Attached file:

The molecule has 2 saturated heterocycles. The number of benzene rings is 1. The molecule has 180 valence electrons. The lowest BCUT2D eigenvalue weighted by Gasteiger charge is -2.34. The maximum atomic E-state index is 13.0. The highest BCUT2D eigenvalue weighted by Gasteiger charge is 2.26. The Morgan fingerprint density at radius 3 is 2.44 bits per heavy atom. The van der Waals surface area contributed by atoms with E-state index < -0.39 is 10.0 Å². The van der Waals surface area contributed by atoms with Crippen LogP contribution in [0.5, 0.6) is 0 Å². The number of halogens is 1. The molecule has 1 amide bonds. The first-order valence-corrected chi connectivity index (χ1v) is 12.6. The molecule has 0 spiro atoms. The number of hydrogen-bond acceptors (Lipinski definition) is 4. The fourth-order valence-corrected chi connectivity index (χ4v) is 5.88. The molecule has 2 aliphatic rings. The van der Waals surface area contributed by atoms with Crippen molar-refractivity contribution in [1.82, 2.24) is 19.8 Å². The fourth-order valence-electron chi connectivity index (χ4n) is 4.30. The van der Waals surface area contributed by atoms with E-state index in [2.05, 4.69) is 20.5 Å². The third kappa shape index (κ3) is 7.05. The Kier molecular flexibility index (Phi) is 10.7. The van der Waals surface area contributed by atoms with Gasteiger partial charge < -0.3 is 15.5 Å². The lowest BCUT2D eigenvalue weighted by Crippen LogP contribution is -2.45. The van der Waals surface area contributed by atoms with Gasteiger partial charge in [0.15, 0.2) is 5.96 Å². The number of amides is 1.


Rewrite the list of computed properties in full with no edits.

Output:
The molecule has 2 saturated heterocycles. The number of benzene rings is 1. The molecule has 180 valence electrons. The lowest BCUT2D eigenvalue weighted by Gasteiger charge is -2.34. The maximum atomic E-state index is 13.0. The highest BCUT2D eigenvalue weighted by Gasteiger charge is 2.26. The Morgan fingerprint density at radius 3 is 2.44 bits per heavy atom. The van der Waals surface area contributed by atoms with E-state index < -0.39 is 10.0 Å². The van der Waals surface area contributed by atoms with Crippen LogP contribution in [0.5, 0.6) is 0 Å². The number of halogens is 1. The molecule has 1 amide bonds. The first-order valence-corrected chi connectivity index (χ1v) is 12.6. The molecule has 0 spiro atoms. The number of hydrogen-bond acceptors (Lipinski definition) is 4. The fourth-order valence-corrected chi connectivity index (χ4v) is 5.88. The molecule has 2 aliphatic rings. The van der Waals surface area contributed by atoms with Crippen molar-refractivity contribution in [1.82, 2.24) is 19.8 Å². The fourth-order valence-electron chi connectivity index (χ4n) is 4.30. The van der Waals surface area contributed by atoms with E-state index in [2.05, 4.69) is 20.5 Å². The third kappa shape index (κ3) is 7.05. The Kier molecular flexibility index (Phi) is 10.7. The van der Waals surface area contributed by atoms with Gasteiger partial charge < -0.3 is 15.5 Å². The lowest BCUT2D eigenvalue weighted by Crippen LogP contribution is -2.45. The van der Waals surface area contributed by atoms with Gasteiger partial charge in [0.15, 0.2) is 5.96 Å². The number of amides is 1.